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J Allergy Clin Immunol. 2016 Jun;137(6):1674-1680. doi: 10.1016/j.jaci.2016.02.015. Epub 2016 Apr 26.

Human IgE-independent systemic anaphylaxis.

Author information

1
Division of Allergy, Immunology and Rheumatology, Department of Internal Medicine, University of Cincinnati College of Medicine, Cincinnati, Ohio; Department of Medicine, Cincinnati Veterans Affairs Medical Center, Cincinnati, Ohio; Division of Immunobiology, Cincinnati Children's Hospital Medical Center, Cincinnati, Ohio; Department of Pediatrics, University of Cincinnati College of Medicine, Cincinnati, Ohio. Electronic address: finkelfd@ucmail.uc.edu.
2
Division of Allergy, Immunology and Rheumatology, Department of Internal Medicine, University of Cincinnati College of Medicine, Cincinnati, Ohio; Department of Medicine, Cincinnati Veterans Affairs Medical Center, Cincinnati, Ohio.
3
Division of Emergency Medicine, Cincinnati Children's Hospital Medical Center, Cincinnati, Ohio; Department of Pediatrics, University of Cincinnati College of Medicine, Cincinnati, Ohio.

Abstract

Anaphylaxis is a rapidly developing, life-threatening, generalized or systemic allergic reaction that is classically elicited by antigen crosslinking of antigen-specific IgE bound to the high-affinity IgE receptor FcεRI on mast cells and basophils. This initiates signals that induce cellular degranulation with release and secretion of vasoactive mediators, enzymes, and cytokines. However, IgE-independent mechanisms of anaphylaxis have been clearly demonstrated in experimental animals. These include IgG-dependent anaphylaxis, which involves the triggering of mediator release by IgG/antigen complex crosslinking of FcγRs on macrophages, basophils, and neutrophils; anaphylaxis mediated by binding of the complement-derived peptides C3a and C5a to their receptors on mast cells, basophils, and other myeloid cells; and direct activation of mast cells by drugs that interact with receptors on these cells. Here we review the mechanisms involved in these IgE-independent forms of anaphylaxis and the clinical evidence for their human relevance. We conclude that this evidence supports the existence of all 3 IgE-independent mechanisms as important causes of human disease, although practical and ethical considerations preclude their demonstration to the degree of certainty possible with animal models. Furthermore, we cite evidence that different clinical situations can suggest different mechanisms as having a primal role in anaphylaxis and that IgE-dependent and distinct IgE-independent mechanisms can act together to increase anaphylaxis severity. As specific agents become available that can interfere with mechanisms involved in the different types of anaphylaxis, recognition of specific types of anaphylaxis is likely to become important for optimal prophylaxis and therapy.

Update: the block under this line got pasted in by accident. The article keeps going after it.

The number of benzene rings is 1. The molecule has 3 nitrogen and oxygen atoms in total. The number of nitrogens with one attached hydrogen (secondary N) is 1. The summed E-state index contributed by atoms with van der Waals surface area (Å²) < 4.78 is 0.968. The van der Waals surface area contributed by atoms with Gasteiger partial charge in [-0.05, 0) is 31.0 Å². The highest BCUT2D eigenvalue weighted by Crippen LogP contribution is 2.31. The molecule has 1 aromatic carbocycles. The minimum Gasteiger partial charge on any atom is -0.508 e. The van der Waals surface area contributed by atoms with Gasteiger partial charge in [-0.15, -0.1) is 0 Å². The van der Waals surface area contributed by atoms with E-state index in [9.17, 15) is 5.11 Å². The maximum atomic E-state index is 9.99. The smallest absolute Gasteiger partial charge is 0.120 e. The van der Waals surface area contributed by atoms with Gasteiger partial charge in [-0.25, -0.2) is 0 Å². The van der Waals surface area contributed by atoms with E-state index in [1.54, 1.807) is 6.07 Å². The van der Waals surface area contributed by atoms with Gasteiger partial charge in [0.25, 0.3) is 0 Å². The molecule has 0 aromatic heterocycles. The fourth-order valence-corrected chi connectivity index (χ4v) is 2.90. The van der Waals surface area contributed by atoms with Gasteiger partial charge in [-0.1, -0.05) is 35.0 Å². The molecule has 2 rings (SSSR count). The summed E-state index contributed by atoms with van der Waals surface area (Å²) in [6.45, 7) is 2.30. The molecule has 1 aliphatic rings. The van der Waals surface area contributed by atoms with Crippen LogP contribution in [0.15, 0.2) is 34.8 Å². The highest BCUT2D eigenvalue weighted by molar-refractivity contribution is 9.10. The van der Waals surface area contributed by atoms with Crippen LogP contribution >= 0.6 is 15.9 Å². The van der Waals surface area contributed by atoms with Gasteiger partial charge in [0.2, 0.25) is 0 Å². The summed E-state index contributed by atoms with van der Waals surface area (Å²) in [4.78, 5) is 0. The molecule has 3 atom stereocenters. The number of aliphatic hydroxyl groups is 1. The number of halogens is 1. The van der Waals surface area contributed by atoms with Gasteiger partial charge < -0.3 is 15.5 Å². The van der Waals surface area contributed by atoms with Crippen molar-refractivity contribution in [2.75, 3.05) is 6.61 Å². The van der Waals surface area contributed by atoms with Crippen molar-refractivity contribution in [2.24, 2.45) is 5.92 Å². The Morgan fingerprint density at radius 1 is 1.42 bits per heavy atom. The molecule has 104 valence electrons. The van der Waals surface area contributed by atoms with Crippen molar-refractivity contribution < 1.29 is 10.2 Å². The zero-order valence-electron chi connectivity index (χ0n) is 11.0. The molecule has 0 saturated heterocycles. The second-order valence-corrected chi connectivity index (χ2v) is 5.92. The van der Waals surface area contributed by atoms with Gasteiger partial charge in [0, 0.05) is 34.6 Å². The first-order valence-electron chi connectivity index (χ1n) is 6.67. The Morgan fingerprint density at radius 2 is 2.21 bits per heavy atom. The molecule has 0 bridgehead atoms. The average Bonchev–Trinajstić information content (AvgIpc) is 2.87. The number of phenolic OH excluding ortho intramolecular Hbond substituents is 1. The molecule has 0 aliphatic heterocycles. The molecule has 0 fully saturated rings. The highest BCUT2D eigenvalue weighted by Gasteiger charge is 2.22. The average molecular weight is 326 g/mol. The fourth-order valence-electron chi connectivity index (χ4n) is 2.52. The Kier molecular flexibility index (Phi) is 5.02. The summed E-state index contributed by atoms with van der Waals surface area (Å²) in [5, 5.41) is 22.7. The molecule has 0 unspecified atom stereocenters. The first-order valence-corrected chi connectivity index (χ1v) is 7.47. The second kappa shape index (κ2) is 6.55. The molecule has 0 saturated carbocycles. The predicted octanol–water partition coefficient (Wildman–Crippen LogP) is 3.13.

KEYWORDS:

Anaphylatoxin; FcγR; FcεR; IgE; IgG; basophil; complement; mast cell; mouse

PMID:
27130857
DOI:
10.1016/j.jaci.2016.02.015
[Indexed for MEDLINE]

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